Graduate Program in Biomedical Informatics
Brochure (pdf file) Executive Summary (pdf file)
Trends in Biomedical Informatics Research and Education
A Classification of Biomedical Informatics Education
The following figure depicts a classification of biomedical informatics
training according to graduate/undergraduate nature, granting of formal
graduate degrees (M.S./PhD or equivalent), training program academic
independence, length of studies and required coursework.
Figure 2. Classification of Biomedical Informatics
Analysis of Graduate Training in Biomedical Informatics
Using Figure 2, we discuss briefly the international experience in
biomedical informatics training. We note that undergraduate training
(an important subject in itself), is included in the figure only for
completeness and is not classified or discussed further. In addition,
it is important to note that the categories in the classification hierarchy
of Figure 2 are not mutually exclusive, in that most centers offer more
than one educational option to interested trainees. For example at Pittsburgh,
trainees can receive short courses, non-degree fellowships, formal medical
informatics degree training, as well as formal degree training in a
Training programs that include non-Degree-granting components (#3
This category includes:
(a) Training programs so early in their development that they cannot
offer formal degrees (e.g., the Aalborg program).
(b) Short courses for professionals or academics in other informatics-related
disciplines (e.g., the National Library of Medicine's Woods Hole
Short Course; Stanford's Short Course in Medical Informatics, Pittsburgh's
Short Course, Oregon Health Sciences University's short course via the web.
(c) NLM-sponsored Research Fellowships at specified NLM-sponsored
academic training sites. These are offered as a sequel to clinical
specialty training for physicians (as degree or non-degree programs),
or as stand-alone post-graduate training programs for individuals with
professional degrees (e.g., R.N., M.L.S., M.D, D.D.S., M.P.H., or Ph.D.)
in either in one of the Health Sciences or the natural or Engineering
Sciences (again, as either degree or non-degree programs). NLM also
supports combined M.D./PhD candidates as "degree candidates".
(d) NLM-sponsored Individual Fellowships in Applied Informatics.
These individualized, NLM-funded courses of study can occur at any approved
applicant institution (not just NLM-funded training program sites) and
may involve degree programs or not, and either pre-doctoral or post-doctoral
trainees. They are intended to prepare more senior health care administrators
and clinicians to use informatics, either in continuing their previous
administrative or clinical work, or as a mechanism of starting a new
career as full-time informatics researchers.
Non degree-granting programs typically last from 1 to 4 years. In some
programs (e.g., at the Regenstrief Institute in Indianapolis, IN) trainees
are required to take courses and participate normally in assignments,
projects, and evaluation procedures.
Degree-granting training programs "within another program" (#1):
This category includes degree-granting programs where there is no autonomous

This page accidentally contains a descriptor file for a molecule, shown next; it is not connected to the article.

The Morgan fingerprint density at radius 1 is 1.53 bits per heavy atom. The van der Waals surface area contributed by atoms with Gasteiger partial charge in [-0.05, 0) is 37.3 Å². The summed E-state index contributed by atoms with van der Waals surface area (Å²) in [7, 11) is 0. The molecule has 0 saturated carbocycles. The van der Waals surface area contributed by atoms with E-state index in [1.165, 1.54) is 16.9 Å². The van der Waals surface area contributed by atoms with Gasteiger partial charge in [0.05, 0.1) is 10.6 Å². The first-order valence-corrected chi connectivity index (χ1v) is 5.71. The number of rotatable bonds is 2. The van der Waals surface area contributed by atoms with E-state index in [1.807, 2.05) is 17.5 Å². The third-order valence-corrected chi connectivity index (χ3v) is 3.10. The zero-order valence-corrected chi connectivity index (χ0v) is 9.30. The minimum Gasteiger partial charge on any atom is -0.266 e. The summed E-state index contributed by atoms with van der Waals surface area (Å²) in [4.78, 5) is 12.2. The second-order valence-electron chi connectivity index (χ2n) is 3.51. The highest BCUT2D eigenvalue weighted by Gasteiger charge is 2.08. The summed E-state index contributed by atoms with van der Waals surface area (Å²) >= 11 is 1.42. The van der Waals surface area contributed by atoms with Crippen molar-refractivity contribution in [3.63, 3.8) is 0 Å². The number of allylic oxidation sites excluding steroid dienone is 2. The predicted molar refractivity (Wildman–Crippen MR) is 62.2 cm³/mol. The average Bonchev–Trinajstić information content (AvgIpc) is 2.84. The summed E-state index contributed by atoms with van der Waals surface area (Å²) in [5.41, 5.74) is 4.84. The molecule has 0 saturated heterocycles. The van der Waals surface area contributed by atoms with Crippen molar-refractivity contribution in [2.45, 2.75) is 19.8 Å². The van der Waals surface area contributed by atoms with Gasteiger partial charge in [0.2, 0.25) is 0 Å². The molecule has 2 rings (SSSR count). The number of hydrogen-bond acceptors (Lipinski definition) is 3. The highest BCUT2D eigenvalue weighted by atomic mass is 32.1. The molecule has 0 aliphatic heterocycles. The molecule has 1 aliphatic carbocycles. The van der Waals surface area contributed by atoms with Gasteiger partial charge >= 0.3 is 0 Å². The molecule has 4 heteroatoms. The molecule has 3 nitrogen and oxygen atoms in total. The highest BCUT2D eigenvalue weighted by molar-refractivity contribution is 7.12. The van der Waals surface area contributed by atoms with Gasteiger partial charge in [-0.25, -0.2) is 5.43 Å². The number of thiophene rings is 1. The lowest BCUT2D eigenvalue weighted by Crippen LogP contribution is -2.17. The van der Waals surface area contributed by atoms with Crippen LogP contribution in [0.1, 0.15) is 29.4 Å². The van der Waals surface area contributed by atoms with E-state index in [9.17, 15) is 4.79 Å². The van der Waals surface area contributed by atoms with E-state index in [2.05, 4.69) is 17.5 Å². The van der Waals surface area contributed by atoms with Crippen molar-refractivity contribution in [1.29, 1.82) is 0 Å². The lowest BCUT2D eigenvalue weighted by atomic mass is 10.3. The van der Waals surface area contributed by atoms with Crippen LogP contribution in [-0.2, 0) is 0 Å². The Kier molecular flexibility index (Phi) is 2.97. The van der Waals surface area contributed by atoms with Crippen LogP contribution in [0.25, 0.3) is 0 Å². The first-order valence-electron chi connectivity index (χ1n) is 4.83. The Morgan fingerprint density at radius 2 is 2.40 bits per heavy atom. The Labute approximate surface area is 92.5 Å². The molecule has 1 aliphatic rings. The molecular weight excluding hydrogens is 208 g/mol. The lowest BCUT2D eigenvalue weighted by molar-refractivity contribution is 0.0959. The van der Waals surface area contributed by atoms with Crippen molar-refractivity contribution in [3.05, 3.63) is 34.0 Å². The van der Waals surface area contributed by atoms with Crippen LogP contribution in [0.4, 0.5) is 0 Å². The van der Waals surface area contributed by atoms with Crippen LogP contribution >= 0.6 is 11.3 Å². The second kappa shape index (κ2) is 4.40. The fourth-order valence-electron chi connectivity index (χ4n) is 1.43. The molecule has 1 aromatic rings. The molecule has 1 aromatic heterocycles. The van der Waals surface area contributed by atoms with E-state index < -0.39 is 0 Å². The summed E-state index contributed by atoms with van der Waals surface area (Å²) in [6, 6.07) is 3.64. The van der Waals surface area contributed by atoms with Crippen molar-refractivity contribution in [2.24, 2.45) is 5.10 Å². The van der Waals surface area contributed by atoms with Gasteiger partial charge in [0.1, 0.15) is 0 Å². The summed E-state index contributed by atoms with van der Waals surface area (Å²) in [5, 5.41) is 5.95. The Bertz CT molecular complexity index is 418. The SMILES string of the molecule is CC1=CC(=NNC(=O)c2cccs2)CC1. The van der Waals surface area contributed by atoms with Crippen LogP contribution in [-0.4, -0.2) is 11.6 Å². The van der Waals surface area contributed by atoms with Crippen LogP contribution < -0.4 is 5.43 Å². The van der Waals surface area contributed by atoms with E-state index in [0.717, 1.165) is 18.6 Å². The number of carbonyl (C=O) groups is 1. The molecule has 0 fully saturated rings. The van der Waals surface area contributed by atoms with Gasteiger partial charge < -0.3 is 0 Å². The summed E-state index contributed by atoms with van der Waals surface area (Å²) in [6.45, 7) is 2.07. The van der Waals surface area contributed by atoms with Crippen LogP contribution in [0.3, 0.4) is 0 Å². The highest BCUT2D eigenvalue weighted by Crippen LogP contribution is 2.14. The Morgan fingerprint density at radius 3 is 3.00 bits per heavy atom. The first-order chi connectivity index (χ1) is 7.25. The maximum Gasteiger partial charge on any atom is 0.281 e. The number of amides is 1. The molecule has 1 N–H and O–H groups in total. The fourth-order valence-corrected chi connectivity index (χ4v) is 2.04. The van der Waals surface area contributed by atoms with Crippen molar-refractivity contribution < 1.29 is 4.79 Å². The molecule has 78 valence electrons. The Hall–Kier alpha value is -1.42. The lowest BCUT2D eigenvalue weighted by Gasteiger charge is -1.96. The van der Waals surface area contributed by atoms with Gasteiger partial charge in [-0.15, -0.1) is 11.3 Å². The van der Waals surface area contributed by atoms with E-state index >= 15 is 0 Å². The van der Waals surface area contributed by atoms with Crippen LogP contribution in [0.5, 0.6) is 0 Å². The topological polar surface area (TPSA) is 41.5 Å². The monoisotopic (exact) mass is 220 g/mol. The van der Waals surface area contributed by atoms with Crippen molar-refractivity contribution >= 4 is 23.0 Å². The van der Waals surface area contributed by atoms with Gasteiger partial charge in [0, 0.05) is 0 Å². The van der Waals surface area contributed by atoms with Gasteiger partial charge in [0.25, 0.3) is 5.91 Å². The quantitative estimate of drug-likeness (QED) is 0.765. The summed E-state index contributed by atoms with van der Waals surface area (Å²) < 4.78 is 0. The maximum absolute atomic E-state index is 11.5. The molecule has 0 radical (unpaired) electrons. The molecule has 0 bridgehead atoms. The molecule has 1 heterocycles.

Biomedical Informatics degree program, per se, so that graduate degrees
are awarded through specialized tracks within collaborating, informatics-related
degree programs on campus (such as computer science or biomedical engineering).
An example would be the University of Pittsburgh's Biomedical Informatics
training program, which in addition to a non-degree track, has allowed
trainees to obtain degrees through the University's Intelligent Systems
Studies Program, and through its Library and Information Science degree
program. We do not include in this category the degree programs where
Biomedical Informatics trainees pursue "pure" or "traditional" formal
degrees in related disciplines, without specialized biomedical informatics
courses or tracks.
Degree-granting training programs in Medical Informatics (#2):
These represent Biomedical Informatics units that directly grant degrees
in the field. Below we provide a summary of all NIH/National Library
of Medicine-funded U.S. Biomedical Informatics training programs, as
well as some of the most important international training programs.
Examples (in no particular order) are the programs at Stanford University,
the University of Utah, the University of Pittsburgh, the University
of Minnesota, The Joint Harvard/MIT/Tufts Program, and the program at
Columbia University. A comparison of various degree-granting programs
reveals considerable variance in the breadth of materials taught. Programs
exhibiting greater breadth offer training in two stages. The first stage
involves formal coursework and teaching regarding all major sub-fields
of biomedical informatics. The second stage is devoted to research,
leading to in depth knowledge through discovery, electives, guided readings,
special examinations, etc.. Examples of this model are the Stanford
and Pittsburgh programs. Other programs emphasize focused training over
greater breadth. Such programs typically offer degree training in three
stages: first, theory courses covering a limited set of topics (e.g.,
clinical informatics, but not bioinformatics); second, specialized theoretical
training in 3 to 6 sub-fields; and finally, stage three is research
in one of the stage two sub-fields. Examples of such degree programs
are the Utah, Heidelberg, and Paris programs. We also note that in Europe,
Biomedical Informatics overlaps significantly with Biomedical Engineering,
whereas in the U.S. these fields are considered separate (the former